They are everywhere.
The friendly store clerk. The fair princess. The nosey neighbor. The teenage babysitter. The hardened ship’s captain.
Each evokes a particular mental image attached to someone from literature, films, or simply your imagination. But the image is specific nonetheless.
They are the ones who live within the world of stories, and understanding them seems the next logical point after discussing plot.
First for the types of characters, since there are only two.
1. The two-dimensional character
These characters don’t have much to them. They usually are there to fulfill a specific purpose, but little information is provided about them. They are more or less part of the background. They are the shopkeepers, the crowds, the henchmen, the other dancers at the ball. They are important–sometimes more important than others–but they are characters of naught but skin. They are friendly, cruel, or elegant, but the face value is all there is to them.
2. The three-dimensional character
Enter the Elizabeth Bennets, Nickie Ferrantes, Bruce Waynes, Captain Barbosas, and Eowyns. They are the characters with substance. They are as complex as whole wheat pasta’s carbohydrates and have just as much substance. (And if you’ve never tried it, you should. It really sticks to your ribs.) Their personalities, appearances, and actions work together to reveal their motives. Never take them at face value. If it is a well-crafted character, you might be surprised.
The roles that these characters primarily play in stories are pretty obvious. Two-dimensional ones typically are minor characters–ones who sit in the background and perform important tasks that push the story forward. Three-dimensional are supposed to fill primary roles. The major roles are below.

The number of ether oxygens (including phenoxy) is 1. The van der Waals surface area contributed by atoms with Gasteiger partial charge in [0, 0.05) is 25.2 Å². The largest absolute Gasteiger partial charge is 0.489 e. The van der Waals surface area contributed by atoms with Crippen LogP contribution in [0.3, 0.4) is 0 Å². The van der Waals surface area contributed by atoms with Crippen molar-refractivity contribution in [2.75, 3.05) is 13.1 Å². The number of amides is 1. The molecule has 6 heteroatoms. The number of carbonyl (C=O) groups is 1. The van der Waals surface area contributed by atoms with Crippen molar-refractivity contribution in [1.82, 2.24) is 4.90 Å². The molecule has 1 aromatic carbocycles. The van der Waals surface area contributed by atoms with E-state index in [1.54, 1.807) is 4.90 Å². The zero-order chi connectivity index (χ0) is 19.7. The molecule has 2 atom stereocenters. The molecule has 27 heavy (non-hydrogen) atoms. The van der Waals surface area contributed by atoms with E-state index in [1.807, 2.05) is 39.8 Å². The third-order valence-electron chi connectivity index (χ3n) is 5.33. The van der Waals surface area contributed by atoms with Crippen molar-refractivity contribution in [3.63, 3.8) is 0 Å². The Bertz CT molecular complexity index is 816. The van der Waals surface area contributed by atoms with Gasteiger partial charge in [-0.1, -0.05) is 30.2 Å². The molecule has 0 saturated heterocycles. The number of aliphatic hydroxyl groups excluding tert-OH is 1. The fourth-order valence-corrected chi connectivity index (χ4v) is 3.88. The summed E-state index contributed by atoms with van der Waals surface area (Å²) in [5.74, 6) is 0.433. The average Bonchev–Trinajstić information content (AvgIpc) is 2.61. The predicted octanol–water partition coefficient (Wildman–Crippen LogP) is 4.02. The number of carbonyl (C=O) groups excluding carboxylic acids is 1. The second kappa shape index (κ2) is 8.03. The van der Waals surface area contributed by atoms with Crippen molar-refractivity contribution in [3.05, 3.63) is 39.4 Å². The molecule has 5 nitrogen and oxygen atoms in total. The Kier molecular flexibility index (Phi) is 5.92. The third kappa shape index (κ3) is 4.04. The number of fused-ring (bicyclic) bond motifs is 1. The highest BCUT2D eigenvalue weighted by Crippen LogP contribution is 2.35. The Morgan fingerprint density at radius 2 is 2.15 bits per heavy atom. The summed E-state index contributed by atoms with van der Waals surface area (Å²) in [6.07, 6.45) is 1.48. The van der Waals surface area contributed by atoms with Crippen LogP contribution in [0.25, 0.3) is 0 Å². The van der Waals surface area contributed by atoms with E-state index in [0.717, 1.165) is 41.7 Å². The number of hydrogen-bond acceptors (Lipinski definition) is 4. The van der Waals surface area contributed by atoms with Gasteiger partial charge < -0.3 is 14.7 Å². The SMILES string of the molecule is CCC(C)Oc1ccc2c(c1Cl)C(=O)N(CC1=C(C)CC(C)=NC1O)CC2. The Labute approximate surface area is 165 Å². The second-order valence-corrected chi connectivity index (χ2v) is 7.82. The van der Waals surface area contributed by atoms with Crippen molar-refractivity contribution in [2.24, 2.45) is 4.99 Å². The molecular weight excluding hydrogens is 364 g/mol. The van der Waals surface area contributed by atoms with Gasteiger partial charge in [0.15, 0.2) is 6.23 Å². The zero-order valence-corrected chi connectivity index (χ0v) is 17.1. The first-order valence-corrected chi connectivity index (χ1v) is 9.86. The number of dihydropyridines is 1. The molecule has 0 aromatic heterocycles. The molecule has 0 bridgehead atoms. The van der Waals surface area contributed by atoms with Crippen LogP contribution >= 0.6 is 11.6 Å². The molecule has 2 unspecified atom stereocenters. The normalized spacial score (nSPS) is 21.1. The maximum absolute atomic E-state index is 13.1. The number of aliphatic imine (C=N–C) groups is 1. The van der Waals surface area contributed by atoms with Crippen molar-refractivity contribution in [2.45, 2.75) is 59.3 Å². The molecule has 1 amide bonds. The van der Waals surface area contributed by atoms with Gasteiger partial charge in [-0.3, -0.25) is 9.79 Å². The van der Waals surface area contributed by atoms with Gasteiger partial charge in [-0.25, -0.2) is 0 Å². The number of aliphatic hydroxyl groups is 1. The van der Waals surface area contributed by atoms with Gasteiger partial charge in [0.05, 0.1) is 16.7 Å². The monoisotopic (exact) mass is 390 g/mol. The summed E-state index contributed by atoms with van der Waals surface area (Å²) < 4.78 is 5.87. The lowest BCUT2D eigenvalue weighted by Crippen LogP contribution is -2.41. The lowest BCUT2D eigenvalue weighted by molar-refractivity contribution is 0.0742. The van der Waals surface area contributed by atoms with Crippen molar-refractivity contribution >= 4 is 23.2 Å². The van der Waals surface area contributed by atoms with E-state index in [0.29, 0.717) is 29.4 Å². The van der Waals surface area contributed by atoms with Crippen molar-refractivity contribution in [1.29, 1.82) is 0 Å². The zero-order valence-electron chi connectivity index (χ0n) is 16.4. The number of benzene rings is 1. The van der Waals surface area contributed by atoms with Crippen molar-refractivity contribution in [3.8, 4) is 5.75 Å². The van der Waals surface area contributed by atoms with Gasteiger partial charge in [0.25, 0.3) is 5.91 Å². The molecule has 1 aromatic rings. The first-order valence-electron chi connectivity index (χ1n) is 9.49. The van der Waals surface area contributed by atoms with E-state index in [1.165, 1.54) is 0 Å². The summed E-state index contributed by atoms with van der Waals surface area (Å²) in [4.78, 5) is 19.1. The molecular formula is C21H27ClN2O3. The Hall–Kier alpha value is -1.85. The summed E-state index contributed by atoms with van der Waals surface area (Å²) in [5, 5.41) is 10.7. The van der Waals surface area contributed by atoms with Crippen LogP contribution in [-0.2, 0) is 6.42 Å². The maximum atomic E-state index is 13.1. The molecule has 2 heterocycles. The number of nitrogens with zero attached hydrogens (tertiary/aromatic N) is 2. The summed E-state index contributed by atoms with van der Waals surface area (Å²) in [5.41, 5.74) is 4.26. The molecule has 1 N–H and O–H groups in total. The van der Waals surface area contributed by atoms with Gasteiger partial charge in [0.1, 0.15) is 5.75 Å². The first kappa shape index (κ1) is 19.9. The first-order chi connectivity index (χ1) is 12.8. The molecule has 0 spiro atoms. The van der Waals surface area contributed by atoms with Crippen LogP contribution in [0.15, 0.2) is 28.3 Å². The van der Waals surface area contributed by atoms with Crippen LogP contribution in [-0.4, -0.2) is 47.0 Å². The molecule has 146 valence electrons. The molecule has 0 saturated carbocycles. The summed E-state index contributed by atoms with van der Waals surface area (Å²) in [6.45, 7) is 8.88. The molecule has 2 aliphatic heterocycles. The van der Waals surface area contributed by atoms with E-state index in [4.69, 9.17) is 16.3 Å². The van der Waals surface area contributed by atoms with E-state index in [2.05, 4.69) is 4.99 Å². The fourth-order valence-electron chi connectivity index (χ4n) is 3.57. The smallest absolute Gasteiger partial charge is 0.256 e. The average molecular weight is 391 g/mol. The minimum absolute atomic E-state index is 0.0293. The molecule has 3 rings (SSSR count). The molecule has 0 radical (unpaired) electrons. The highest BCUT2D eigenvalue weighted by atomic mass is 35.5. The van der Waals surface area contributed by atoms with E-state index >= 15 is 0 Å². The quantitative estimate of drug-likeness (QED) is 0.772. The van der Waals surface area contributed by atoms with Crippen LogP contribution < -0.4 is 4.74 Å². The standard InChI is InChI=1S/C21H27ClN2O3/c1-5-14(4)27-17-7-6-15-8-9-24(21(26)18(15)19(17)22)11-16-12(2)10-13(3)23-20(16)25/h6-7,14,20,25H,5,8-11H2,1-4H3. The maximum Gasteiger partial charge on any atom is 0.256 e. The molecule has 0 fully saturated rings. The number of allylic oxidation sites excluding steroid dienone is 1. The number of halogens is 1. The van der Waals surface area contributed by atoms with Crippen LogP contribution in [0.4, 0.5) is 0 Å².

1. The Protagonist
Simply, the story is about this character. Batman Begins is about Bruce Wayne and his alter ego. The Lord of the Rings is about Frodo (and Aragorn and Gandalf…). Jane Austen’s Emma is about, well, Emma. They can be refered to as the main character (but protagonist comes from the Greek word meaning precisely the same thing) or “the good guy”–though not all protagonists are good. These characters must be three-dimensional.
2. The Antagonist
The character opposing the protagonist. Batman has the Joker in The Dark Knight. Frodo has Gollum and Sauron (and Saruman…). They are sometimes refered to as “the bad guy,” but like I said, that’s not always the case. In Macbeth, the protagonist turns out to be a villain and Macduff turns out to be a hero. These characters also need to be three-dimensional.
3. The Supporting Character
These characters are other important characters whose main roles are to compliment the protagonist (or antagonist). Sam is a perfect example. He is Frodo’s support and protection–emotionally and physically–but empathy for him stems from Frodo’s position as protagonist. Definitely should be a three-dimensional character.
4. The Minor Character
Just throw them in the background. They are the red shirted, expendable crewmen in Star Trek. Some perform important tasks, but it’s all right for them to be two-dimensional characters. If it is Star Trek, they may not survive long enough to become three-dimensional. After all, you never know when a Gorn or Romulan may show up.
Though there are other character roles, these are the most common and basic. After all, this is just the basics for now…